Every animal or plant species has a double-barreled or ‘binomial’ scientific name, translated into Latin by the first person to classify it. Choosing to write scientific names in Latin was first proposed by the 18th century Swedish naturalist, Carl Linnaeus.
Everyone can use the same name no matter what their native language. In the UK there is a plant that is known by over 90 different names:
It’s know as Lords and Ladies, Cuckoo Pint, Jack in the Pulpit, Starchwort, Sucky Calves, and many other names related to it’s appearance. It is widespread and in each country it has a range of names. Thanks to Linnaeus, there is only one scientific name for every plant and it is the same name whichever country you are in or whatever language you speak – this particular plant is universally known by it’s Latin name Arum maculatum.
Latin names are usually italicised or underlined.
The tree above is called Pinus sylvestris which means ‘pine of the woods’ in Latin.
The first part of the ‘binomial’ is the ‘generic’ name and begins with a capital letter. Pinus in our example. It is shared by all of the species belonging to the same genus (closely related group). The ‘generic’ first name is often descriptive, giving a clue to some general feature of that type of tree. Pinus is the genus and sylvestris is the species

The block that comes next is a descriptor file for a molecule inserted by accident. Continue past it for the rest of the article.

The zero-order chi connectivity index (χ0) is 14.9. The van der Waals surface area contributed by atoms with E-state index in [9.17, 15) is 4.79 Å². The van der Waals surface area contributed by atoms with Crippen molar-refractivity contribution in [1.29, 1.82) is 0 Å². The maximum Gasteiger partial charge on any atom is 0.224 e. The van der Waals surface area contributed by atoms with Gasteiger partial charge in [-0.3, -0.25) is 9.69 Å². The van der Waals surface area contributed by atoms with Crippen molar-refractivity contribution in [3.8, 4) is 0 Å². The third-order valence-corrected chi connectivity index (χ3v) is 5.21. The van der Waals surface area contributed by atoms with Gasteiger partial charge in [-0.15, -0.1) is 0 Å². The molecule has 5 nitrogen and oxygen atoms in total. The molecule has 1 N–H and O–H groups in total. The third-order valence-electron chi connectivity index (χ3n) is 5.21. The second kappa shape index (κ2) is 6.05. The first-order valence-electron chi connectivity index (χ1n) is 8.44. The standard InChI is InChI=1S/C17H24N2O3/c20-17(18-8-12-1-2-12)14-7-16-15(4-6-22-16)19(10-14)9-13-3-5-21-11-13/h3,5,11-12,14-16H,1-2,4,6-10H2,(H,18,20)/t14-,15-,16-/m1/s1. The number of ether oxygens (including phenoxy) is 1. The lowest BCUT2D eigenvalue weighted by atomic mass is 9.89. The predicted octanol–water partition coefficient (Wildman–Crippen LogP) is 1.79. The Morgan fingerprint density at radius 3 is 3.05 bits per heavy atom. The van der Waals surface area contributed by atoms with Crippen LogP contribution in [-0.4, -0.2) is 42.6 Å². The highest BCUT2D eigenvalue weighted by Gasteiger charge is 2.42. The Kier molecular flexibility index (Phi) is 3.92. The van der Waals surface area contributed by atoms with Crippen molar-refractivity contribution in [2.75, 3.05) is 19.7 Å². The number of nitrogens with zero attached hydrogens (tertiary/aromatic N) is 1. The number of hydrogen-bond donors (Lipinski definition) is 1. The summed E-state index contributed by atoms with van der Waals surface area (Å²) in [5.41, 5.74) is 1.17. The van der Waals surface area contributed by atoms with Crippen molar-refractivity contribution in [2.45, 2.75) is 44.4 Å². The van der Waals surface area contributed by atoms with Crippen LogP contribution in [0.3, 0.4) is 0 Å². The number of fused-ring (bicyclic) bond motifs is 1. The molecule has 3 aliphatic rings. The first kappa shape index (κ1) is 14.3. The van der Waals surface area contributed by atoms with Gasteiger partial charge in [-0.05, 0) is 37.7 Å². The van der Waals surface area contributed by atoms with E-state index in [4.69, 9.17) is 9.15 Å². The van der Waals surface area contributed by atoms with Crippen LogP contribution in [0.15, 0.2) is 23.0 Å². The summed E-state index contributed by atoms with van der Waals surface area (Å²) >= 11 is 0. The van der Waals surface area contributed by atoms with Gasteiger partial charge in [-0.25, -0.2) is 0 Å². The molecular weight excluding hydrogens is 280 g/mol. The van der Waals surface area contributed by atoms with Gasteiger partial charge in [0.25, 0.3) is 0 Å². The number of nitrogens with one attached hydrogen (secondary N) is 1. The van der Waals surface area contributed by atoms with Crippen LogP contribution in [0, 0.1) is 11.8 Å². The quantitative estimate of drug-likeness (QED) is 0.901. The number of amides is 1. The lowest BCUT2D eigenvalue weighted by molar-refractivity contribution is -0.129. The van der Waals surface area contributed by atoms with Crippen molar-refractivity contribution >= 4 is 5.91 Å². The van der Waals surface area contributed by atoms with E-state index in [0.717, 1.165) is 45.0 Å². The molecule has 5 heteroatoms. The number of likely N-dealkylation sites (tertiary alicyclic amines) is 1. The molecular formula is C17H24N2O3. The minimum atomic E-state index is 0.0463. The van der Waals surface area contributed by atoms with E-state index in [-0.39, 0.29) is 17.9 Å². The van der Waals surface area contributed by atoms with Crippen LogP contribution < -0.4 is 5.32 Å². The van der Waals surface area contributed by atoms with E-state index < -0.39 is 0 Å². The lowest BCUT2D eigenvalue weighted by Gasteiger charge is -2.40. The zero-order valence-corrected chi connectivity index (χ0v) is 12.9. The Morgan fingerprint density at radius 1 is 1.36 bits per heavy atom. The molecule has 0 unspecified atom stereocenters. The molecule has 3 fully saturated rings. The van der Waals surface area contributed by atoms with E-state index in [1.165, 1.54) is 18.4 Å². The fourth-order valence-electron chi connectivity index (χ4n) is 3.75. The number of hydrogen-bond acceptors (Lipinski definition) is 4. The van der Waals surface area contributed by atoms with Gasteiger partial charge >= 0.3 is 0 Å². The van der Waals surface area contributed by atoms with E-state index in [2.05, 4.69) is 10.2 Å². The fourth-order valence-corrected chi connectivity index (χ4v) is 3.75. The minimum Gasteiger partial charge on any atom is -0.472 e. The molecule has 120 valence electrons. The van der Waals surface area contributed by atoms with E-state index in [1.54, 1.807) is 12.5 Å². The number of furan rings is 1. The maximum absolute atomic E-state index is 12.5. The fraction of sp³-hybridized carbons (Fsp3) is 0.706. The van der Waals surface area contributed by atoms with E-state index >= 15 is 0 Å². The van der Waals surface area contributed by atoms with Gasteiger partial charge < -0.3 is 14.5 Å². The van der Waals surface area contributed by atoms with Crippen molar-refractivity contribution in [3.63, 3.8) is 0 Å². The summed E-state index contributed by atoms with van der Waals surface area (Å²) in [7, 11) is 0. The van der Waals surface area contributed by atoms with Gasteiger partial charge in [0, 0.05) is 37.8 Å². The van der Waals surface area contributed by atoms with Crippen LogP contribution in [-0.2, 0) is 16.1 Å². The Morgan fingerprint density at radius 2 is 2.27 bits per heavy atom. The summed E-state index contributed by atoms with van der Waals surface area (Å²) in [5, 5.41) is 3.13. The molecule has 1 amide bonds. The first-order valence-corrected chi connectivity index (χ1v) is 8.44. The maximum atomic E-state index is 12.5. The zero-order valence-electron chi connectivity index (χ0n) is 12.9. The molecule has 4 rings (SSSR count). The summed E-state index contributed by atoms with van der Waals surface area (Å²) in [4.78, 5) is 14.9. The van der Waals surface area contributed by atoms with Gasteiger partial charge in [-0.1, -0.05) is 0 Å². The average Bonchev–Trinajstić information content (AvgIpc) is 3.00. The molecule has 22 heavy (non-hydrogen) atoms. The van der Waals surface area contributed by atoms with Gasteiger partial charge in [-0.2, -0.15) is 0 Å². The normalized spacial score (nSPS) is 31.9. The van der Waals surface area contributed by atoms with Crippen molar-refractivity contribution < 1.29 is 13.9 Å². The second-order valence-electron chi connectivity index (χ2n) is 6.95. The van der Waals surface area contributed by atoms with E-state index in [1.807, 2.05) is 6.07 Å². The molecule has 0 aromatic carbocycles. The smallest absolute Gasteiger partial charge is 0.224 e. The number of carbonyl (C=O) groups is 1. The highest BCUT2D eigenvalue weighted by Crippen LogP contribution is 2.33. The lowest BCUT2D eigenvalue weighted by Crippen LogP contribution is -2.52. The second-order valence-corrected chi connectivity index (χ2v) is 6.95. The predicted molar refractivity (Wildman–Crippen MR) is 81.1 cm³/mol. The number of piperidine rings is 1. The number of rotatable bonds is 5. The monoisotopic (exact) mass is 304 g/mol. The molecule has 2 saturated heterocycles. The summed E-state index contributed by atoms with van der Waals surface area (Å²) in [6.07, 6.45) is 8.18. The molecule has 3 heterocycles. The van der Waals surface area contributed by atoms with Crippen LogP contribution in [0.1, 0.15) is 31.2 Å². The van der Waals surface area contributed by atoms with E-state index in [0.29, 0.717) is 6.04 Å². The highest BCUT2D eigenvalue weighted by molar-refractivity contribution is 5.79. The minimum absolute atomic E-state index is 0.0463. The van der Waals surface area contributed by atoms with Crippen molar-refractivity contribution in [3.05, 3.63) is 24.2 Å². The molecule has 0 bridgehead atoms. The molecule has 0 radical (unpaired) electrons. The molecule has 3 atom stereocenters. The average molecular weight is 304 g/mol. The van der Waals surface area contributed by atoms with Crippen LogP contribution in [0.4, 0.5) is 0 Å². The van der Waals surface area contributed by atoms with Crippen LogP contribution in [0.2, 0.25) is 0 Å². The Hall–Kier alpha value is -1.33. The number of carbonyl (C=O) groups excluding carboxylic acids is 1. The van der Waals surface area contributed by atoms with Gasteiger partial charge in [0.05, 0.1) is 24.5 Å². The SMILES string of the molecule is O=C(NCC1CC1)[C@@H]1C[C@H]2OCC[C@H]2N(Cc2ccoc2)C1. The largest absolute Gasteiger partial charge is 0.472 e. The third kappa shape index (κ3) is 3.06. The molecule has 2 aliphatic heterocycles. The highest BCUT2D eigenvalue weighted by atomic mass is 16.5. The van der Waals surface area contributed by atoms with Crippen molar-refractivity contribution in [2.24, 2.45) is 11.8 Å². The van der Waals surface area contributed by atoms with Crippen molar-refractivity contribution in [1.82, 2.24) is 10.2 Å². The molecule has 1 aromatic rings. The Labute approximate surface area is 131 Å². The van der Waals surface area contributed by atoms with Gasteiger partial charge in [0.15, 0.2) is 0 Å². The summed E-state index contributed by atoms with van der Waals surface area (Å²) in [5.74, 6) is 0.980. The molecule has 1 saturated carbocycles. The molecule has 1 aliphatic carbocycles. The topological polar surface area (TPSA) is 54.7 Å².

sylvestris (always italicised and in lower case) is the specific name and was decided upon based on one of these things:
- a unique characteristic of that one particular species (such as colour or size)
- where it comes from (habitat, country) – sylvestris means ‘the woods’
- who discovered it.
Within the members of any one species there are often small natural local variations in shape, size or colour which are inherited genetic features and not just caused by the place or the conditions it grows under.
Where these clear and genetically inherited differences occur in the wild, the trees are called ‘varieties‘ and a third Latin or scientific name is added on the end. For example, the Highland variety of Scots pine with its distinctive short, blue-green needles becomes Pinus sylvestris var. Scotica.